More of a surgical strike in the world of disasters, tornadoes can rip narrow paths across miles of land. Clusters might destroy a small town, but don’t last in a city.
The effect would work best at a personal level; the complete destruction of a single homestead while the nearest neighbor is left untouched is bound to bring suspicion.
Perhaps you can take a cue from the Wizard of Oz and have tornadoes be violent portals to other places.
Hurricanes, Cyclones and Typhoons
These are storms at sea that strike the coastline, bringing with them a storm surge of water and massive flooding.
High winds could tear things apart or throw people around. Torrential rains could cause flash flooding, trapping or drowning individuals or small groups.
Their effects can last many hours, making them a perfect setting for that adventure you wanted to run with some extra challenge to it. A race around a city becomes much more interesting fighting hurricane force winds and flooding.
Naturally, surviving such storms while at sea can be a tremendous challenge, sinking whole war fleets or opening a portal to an undersea kingdom.
By definition, these can shake up an adventure or campaign. If the heroes are in a dungeon, the shape of the dungeon could change radically, becoming unstable and making them race to get out alive.
Prominent buildings or even Wonders of the World might collapse due to the quake. Is it a god stomping upon the face of the earth? Is it the anger of the spirits inside the deep underground?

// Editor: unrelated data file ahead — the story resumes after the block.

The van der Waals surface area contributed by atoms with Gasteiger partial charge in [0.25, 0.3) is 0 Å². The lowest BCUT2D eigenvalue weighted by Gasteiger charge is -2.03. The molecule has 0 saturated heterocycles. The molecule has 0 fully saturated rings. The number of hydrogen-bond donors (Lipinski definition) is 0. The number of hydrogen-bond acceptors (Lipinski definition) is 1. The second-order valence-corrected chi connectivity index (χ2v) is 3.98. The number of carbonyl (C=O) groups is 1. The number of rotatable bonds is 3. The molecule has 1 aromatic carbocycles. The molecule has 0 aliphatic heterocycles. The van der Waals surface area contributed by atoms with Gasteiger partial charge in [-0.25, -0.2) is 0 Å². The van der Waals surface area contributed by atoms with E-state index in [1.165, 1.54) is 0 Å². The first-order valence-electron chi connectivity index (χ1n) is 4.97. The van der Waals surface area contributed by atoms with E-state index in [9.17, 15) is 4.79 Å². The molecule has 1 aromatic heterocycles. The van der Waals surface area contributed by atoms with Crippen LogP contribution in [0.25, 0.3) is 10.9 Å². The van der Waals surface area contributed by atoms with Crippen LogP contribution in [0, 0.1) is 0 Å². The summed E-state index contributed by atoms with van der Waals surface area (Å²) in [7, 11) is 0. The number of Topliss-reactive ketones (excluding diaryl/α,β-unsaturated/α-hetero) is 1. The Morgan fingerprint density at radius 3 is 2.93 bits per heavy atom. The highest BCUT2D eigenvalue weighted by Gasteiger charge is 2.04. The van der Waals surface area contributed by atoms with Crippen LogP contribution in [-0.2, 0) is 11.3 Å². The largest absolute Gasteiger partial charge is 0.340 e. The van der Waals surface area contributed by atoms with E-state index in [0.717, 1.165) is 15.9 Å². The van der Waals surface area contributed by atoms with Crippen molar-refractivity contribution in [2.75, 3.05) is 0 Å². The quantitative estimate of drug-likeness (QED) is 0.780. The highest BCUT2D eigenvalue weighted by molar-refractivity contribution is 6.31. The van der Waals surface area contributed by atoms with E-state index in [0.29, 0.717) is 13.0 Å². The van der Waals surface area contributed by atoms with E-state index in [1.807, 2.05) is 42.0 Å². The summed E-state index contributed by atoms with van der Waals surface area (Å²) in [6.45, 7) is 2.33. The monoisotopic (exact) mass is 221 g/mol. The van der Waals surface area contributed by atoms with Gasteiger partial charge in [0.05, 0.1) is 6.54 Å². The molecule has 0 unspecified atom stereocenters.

An earthquake at sea can cause a tsunami, a towering wave of water that smashes into the coast, destroying everything up to a mile from the shore.
Uncontrolled flames could erupt into fires in cities or forests. An earthquake might even unleash a volcano from the depths.
These monsters have many ways of hurting you: the initial blast of the eruption with fires searing ash and rock out over a large area, the flow of lava – either crumbly, gluey, or super hot and fast like a pyroclastic flow – down from the mouth, and clouds of ash for days afterward choking people and animals, piling up and abrading surfaces.
All sorts of fire-related causes could be at play: the birth of a nest of red dragons, salamanders invading from the plane of fire, the heart of deep earth unleashed by unwise or careless mages, or dwarves delving too deep.
The same sources of volcanic wrath can be blamed for forest fires. In addition, the lightning strike of storm giants or breath of dragons might light the blaze.
The fire destroys great swaths of forest endangering or destroying forest-based civilizations such as elves. Homes, villages, crops, trapped people and livestock can all be burnt to ash.
Complain to a druid and they might explain it is all part of the natural cycle, allowing the forest to renew itself.